by Richard Russell, July 2007
Beginners in x86 (or IA-32) assembly language programming often fail to appreciate the value of the lea (Load Effective Address) instruction and use it rarely, if at all. lea takes advantage of the CPU's address generator(s) in being able to perform some simple calculations on 32-bit values which do not tie-up the resources of the CPU's Arithmetic Logic Unit(s). In so doing the resulting code can be shorter and faster.
This is particularly so on modern processors, because the address generators are likely to be relatively underused and may be available to perform a calculation in parallel with other operations taking place on the ALUs. Also, because the lea instruction doesn't affect the condition flags it doesn't stall other instructions which may be dependent on the state of those flags, hence they can be executed simultaneously rather than sequentially.
To take an extreme example, suppose you want to perform the following register arithmetic:
eax = ebx*4 + ecx + constant
That is, add four-times ebx to ecx, add a constant, then put the result into eax.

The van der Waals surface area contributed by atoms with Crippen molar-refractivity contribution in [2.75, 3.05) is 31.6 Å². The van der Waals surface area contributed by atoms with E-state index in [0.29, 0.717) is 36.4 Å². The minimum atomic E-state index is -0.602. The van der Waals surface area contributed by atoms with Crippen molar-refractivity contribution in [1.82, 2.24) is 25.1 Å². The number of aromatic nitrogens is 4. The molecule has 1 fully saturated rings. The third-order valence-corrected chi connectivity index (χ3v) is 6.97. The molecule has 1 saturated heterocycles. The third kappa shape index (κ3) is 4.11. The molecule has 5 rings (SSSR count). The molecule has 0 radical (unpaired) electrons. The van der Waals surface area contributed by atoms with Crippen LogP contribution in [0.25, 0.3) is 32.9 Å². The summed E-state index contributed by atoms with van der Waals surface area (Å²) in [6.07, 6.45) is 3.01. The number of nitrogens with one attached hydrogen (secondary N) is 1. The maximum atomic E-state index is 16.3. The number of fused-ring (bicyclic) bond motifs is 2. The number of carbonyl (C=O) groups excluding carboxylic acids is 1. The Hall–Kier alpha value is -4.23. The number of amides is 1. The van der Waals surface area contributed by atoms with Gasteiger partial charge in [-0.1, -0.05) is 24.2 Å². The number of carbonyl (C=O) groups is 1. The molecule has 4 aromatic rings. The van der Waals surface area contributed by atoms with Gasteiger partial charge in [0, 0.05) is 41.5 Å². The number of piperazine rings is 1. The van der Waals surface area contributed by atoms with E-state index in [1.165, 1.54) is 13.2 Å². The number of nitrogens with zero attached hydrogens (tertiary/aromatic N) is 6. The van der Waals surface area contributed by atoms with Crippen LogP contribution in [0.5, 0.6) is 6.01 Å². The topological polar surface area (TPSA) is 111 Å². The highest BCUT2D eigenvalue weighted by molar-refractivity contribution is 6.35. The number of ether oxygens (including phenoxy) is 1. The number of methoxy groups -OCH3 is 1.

A simplistic approach, using the ALU, would require code like the following:
00100000 8B C3 mov eax,ebx 00100002 C1 E0 02 shl eax,2 00100005 03 C1 add eax,ecx 00100007 05 40 E2 01 00 add eax,constant
However using lea we can do it in just one instruction:
00100000 8D 84 99 40 E2 01 00 lea eax,[ecx+ebx*4+constant]
Not only is this five bytes shorter, it is likely to execute considerably more quickly.
Of course the limitation of lea is that only certain arithmetic operations - those required for address generation - are available. Basically it can add any 32-bit register (or none) to 1, 2, 4 or 8 times any other 32-bit register, and optionally add a constant to the result. Since it can add a register to 2, 4, or 8 times the same register, it can also multiply a register by 3, 5 or 9:
00100000 8D 04 5B lea eax,[ebx*3] 00100003 8D 04 9B lea eax,[ebx*5] 00100006 8D 04 DB lea eax,[ebx*9]